Rocks Off sincerely prays that those of you with today off are at least peripherally aware of why you have today off. For our annual MLK Day reflection this year, we thought we'd leave the songs about Dr. King to Bono, and instead share a few of our favorite songs that set his dream to music in one way, shape, form or another.
Rocks Off may not be free at last, but we're sure trying. Before you judge us too harshly, please remember these came straight off the top of our head. Thank God Almighty.
8. Patty Griffin, "Up To the Mountain (MLK Song)": Because Rocks Off swore that any time we posted something about Dr. King, we would include this stirring, nearly a cappella song from 2007's Children Running Through. We'd hate to go back on our word, and besides, "Mountain" is also a dead-on telegraph for the red-haired Austin songbird's gritty 2010 gospel LP Downtown Church.
7. Staple Singers, "Freedom Highway": A bit of a rarity here, in that the Staples' freedom highway is the Chicago family's clapping and stomping 1965 account of the same road traveled by Dr. King and so many others during the Civil Rights Era. Always socially on point, Roebuck, Mavis and the rest of the Staples crew have converted many a nonbeliever.
6. Soup Dragons, "I'm Free": Pasty UK bands have been mining reggae and dub for their own alternative purposes since at least the Clash, and Scotsmen the Soup Dragons were doing it in fine rude-boy style in 1990. A bit of a precursor to the wide-eyed dance-pop that would soon follow from the likes of Jesus Jones, Ned's Atomic Dustbin and the Shamen as well.
5. George Michael, "Freedom '90": Also from 1990, George Michael's ultra-slick ode to bein' free - with the year appended to prevent confusion with Wham!'s 1984 hit "Freedom" - missed out on being the year's being the year's biggest dance-club sensation because of two words: Madonna's "Vogue."
Resale Concert Tickets
4. Aretha Franklin, "Think": The Queen of Soul's 1968 hit espouses a dream of a different kind: That the (presumably trifling) man she is addressing get his act together PDQ. Although it's been since used to sell everything from panty hose to cut-rate bulk merchandise at Big/Lots, it's hard not to feel a little empowered when 'Retha belts out "Freedom!" in the chorus. (Over and over and over again.) In any given year, "Think" has about a 50 percent chance of being butchered by one American Idol hopeful or another.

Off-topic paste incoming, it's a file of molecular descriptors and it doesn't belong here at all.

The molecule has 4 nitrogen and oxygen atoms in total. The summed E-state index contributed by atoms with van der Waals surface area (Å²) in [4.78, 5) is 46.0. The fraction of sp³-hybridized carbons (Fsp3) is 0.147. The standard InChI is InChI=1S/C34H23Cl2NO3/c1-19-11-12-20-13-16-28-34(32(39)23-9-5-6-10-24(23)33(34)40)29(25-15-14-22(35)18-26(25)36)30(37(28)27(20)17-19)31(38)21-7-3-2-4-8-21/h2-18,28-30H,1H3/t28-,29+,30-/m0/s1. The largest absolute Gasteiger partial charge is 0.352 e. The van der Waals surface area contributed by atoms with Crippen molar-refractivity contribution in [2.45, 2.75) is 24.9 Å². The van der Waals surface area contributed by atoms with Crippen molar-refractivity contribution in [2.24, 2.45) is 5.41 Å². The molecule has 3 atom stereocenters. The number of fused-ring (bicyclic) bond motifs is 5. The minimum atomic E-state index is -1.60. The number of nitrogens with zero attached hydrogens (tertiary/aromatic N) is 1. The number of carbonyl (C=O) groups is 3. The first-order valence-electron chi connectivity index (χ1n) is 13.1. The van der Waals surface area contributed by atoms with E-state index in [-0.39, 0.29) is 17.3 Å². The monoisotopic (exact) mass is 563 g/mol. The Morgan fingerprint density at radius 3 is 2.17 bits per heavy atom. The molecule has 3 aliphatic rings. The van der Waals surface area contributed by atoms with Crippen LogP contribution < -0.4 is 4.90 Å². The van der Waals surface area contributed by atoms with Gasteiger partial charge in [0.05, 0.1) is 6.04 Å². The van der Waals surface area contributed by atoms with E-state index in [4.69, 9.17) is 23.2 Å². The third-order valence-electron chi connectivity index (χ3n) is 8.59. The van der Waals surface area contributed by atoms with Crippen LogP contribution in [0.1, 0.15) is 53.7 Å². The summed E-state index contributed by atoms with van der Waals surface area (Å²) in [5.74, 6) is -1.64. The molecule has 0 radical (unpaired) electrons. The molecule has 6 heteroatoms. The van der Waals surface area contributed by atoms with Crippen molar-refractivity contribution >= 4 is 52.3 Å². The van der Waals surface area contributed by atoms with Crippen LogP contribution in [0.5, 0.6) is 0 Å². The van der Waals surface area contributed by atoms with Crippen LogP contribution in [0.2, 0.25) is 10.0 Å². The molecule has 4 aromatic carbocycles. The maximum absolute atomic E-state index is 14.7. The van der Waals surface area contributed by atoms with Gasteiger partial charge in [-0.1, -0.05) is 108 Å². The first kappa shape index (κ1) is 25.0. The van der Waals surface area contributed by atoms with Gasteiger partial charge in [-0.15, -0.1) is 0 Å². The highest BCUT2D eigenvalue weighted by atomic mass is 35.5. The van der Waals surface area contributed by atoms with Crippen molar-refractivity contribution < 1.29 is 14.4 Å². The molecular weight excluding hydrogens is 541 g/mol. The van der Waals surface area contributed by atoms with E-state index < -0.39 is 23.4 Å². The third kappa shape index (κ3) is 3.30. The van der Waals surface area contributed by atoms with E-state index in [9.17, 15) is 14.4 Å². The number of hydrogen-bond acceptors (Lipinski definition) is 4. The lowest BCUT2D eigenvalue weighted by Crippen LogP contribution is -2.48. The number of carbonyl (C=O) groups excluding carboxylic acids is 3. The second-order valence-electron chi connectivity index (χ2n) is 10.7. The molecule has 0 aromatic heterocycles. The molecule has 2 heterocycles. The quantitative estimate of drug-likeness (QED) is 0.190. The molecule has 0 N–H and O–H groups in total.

If you like this story, consider signing up for our email newsletters.
SHOW ME HOW
You have successfully signed up for your selected newsletter(s) - please keep an eye on your mailbox, we're movin' in!
3. Merle Haggard, "Okie from Muskogee": Because Merle believes in "livin' right and bein free." So did Dr. King, and so do we.
2. Team America, "Freedom Isn't Free": Yes, this Trey Parker-penned tune from Team America: World Police is a take-off on boot-in-the-ass Toby Keith-type flag-waving country, but only up to a point, and not nearly as tongue-in-cheek as the better-known "America (Fuck Yeah!)." Lyrics like "'Cause the only reason that you're here/ Is 'cause folks died for you in the past/ So maybe now it's your turn to die kicking some ass" may raise a chuckle or two, but deep down they're no joke.
1. Lynyrd Skynyrd, "Free Bird": Those of you who would scoff at our including this song, and this band, Rocks Off kindly points you toward "The Ballad of Curtis Loew" on 1974's Second Helping. Now tell us Ronnie Van Zant and crew were racist.